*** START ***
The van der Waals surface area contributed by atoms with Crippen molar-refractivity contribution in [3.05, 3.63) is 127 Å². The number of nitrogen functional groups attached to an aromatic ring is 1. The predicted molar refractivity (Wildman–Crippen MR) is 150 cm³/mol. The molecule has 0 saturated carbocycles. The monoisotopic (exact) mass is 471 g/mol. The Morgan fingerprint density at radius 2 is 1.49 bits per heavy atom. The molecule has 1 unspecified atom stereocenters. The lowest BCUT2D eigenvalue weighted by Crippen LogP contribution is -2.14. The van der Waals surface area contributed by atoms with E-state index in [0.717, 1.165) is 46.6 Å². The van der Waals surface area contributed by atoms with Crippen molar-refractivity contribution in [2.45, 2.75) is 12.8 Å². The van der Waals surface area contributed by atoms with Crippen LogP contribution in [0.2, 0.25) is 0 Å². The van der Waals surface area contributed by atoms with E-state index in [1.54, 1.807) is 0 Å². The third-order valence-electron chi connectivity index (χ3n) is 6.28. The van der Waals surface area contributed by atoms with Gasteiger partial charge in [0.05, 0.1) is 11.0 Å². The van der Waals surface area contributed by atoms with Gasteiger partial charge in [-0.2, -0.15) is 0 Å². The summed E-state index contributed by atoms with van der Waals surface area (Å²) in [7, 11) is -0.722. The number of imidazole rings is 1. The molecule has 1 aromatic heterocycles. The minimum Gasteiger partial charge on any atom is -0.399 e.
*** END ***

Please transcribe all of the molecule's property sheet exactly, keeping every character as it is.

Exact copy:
The van der Waals surface area contributed by atoms with Crippen molar-refractivity contribution in [3.05, 3.63) is 127 Å². The number of nitrogen functional groups attached to an aromatic ring is 1. The predicted molar refractivity (Wildman–Crippen MR) is 150 cm³/mol. The molecule has 0 saturated carbocycles. The monoisotopic (exact) mass is 471 g/mol. The Morgan fingerprint density at radius 2 is 1.49 bits per heavy atom. The molecule has 1 unspecified atom stereocenters. The lowest BCUT2D eigenvalue weighted by Crippen LogP contribution is -2.14. The van der Waals surface area contributed by atoms with E-state index in [0.717, 1.165) is 46.6 Å². The van der Waals surface area contributed by atoms with Crippen molar-refractivity contribution in [2.45, 2.75) is 12.8 Å². The van der Waals surface area contributed by atoms with Crippen LogP contribution in [0.2, 0.25) is 0 Å². The van der Waals surface area contributed by atoms with E-state index in [1.54, 1.807) is 0 Å². The third-order valence-electron chi connectivity index (χ3n) is 6.28. The van der Waals surface area contributed by atoms with Gasteiger partial charge in [0.05, 0.1) is 11.0 Å². The van der Waals surface area contributed by atoms with Gasteiger partial charge in [-0.2, -0.15) is 0 Å². The summed E-state index contributed by atoms with van der Waals surface area (Å²) in [7, 11) is -0.722. The number of imidazole rings is 1. The molecule has 1 aromatic heterocycles. The minimum Gasteiger partial charge on any atom is -0.399 e.